OHS Code Explanation Guide

Published Date: July 01, 2009
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Part 36 Mining

Section 716 Seals

Subsection 716(1)

Worked out areas of a mine can still present a significant hazard to underground coal mine workers. Of particular concern is the potential for gases or water to accumulate or for the spontaneous combustion of coal or coal dust, resulting in fire and/or explosion. For this reason worked out or inaccessible areas must be securely sealed off. In exceptional circumstances there may be good reason not to seal old areas, but this practice must be approved in writing by the Director.

Subsection 716(1.1)

Seals required under subsection (1) must be built to withstand over pressure effects created by any subsequent explosion within the sealed areas. The minimum levels required are based on those recently introduced in the U.S. These minimum levels are an over pressure of 345 kPa (50 psi) for monitored seals. If such seals are designed to also contain a known or suspected fire under subsection (4), then minimum seal design requirements increase, for example, to a minimum over pressure of 800 kPa (120 psi) for unmonitored seals, rising to an over pressure of 4.4 Mpa (640 psi) if an explosion pulse can be expected.

Subsection 716(2)

Since time is the critical factor in preventing the accumulation of dangerous gases or water or the generation of spontaneous combustion, this subsection requires that such abandoned areas be sealed off within three months of mining activities ceasing in those areas.

This subsection allows the Director to approve an alternative, but such an approval would typically be provided only in exceptional circumstances.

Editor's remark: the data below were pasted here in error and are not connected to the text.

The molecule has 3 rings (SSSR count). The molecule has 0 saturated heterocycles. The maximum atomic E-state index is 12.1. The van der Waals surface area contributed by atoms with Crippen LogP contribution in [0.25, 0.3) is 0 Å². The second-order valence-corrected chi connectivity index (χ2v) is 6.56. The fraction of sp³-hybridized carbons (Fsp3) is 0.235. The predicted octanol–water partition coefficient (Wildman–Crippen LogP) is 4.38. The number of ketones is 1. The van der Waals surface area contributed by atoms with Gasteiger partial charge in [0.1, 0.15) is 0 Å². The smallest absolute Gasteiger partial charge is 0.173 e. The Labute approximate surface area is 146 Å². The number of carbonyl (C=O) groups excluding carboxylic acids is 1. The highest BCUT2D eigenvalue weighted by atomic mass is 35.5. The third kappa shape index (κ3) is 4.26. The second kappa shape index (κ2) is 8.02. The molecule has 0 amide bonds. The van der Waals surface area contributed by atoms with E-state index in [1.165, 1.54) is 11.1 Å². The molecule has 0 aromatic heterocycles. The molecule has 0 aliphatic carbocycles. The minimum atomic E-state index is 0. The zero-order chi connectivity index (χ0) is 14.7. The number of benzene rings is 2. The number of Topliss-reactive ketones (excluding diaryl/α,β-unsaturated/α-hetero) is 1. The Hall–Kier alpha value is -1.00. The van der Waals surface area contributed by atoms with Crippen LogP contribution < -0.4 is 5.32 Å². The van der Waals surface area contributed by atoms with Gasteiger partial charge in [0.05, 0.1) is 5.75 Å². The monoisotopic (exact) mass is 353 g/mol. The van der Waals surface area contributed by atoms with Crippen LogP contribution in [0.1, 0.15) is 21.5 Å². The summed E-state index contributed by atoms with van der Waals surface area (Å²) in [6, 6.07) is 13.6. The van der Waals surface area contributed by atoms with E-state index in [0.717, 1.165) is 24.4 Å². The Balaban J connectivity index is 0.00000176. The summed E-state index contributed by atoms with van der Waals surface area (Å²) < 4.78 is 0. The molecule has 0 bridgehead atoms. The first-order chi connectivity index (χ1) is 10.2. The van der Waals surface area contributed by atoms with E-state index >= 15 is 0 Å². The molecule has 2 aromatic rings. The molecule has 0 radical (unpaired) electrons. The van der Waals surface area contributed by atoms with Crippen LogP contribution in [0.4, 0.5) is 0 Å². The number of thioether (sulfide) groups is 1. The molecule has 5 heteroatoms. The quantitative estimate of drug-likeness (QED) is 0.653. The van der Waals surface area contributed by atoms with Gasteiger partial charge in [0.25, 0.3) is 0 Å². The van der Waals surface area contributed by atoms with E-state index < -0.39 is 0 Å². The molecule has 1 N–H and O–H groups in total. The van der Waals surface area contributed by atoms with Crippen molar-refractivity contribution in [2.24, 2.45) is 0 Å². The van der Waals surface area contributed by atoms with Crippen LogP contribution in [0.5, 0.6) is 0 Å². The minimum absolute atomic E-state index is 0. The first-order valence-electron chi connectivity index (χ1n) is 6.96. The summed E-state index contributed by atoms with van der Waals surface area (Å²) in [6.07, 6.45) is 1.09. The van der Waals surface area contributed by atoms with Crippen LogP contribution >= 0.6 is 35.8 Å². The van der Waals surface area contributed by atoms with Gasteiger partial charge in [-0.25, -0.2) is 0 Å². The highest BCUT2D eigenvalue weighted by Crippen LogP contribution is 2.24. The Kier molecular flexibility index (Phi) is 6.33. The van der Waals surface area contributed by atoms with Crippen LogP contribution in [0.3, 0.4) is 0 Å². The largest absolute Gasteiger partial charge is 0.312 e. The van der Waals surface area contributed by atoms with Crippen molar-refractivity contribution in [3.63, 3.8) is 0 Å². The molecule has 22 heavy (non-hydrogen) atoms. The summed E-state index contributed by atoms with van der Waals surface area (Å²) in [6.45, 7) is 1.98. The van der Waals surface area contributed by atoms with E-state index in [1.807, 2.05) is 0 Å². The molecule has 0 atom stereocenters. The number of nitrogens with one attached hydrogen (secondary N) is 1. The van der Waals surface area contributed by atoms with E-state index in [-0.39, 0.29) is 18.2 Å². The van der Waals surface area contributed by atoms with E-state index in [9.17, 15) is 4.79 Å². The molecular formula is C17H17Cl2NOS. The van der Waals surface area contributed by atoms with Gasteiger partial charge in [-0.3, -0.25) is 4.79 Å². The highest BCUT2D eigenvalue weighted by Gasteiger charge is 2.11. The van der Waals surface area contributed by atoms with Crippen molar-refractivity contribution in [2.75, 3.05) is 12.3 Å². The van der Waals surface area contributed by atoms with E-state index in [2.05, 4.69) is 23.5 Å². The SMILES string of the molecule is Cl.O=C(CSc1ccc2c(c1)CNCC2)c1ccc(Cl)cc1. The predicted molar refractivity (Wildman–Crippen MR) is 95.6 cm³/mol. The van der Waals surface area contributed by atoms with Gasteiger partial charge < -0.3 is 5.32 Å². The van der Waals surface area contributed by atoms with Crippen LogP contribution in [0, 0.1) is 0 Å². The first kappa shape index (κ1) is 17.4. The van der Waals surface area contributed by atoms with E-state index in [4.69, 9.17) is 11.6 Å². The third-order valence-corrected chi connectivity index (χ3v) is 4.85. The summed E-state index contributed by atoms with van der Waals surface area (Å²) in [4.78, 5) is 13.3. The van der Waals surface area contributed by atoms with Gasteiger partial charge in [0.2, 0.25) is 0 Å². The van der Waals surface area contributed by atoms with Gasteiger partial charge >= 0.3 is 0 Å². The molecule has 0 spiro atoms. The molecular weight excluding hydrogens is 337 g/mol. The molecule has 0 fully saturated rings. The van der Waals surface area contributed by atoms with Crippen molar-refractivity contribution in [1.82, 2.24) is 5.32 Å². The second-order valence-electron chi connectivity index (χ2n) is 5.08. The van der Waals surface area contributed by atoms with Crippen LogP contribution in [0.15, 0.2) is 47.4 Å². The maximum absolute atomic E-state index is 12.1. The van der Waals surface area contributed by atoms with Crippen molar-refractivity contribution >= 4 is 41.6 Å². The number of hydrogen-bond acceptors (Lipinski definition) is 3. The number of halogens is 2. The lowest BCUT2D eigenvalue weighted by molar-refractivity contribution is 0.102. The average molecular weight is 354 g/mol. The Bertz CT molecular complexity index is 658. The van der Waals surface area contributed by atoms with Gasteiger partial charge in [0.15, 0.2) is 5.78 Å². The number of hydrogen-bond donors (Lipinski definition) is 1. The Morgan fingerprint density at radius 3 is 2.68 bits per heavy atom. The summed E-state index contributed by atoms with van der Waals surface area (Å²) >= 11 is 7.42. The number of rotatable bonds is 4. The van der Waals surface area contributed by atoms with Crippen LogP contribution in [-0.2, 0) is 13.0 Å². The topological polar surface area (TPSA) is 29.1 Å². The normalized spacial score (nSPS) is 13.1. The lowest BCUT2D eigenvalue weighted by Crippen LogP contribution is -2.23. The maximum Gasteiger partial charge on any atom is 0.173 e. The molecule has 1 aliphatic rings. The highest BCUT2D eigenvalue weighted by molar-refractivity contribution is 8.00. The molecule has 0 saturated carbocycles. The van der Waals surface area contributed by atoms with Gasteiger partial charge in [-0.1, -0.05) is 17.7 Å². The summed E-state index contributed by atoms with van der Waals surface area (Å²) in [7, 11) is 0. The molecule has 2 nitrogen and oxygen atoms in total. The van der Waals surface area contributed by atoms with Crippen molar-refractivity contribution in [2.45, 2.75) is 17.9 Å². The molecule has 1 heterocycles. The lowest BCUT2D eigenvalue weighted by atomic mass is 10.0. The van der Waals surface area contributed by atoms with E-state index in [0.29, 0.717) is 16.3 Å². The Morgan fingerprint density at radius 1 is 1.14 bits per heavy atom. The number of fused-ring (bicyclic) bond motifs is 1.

Subsection 716(3)

Although a properly designed seal minimizes potential hazards to mine workers, knowledge of what is happening behind a seal is also critical to worker safety. For this reason the employer is responsible for ensuring that such behind-the-seal conditions are regularly monitored. Where warranted, the employer must also take actions to ensure that hazardous conditions are mitigated or eliminated. Where mitigating actions cannot be safely implemented, mine worker’s health and safety must be the prime consideration when determining the next steps to be taken.

Subsection 716(4)

If a seal is being constructed to contain or isolate a fire or spontaneous heating, it is quite logical that it also be designed to withstand the effects of an explosion within the sealed area. Such seals are substantial structures and must be designed by a professional engineer guided by best industry practice considering the over pressure levels outlined in subsection (1.1). It must be also be possible to sample the atmosphere or drain accumulated water from behind a seal. Sampling can provide advance warning of gas buildup and provide a means of mitigating any problem related to water accumulation.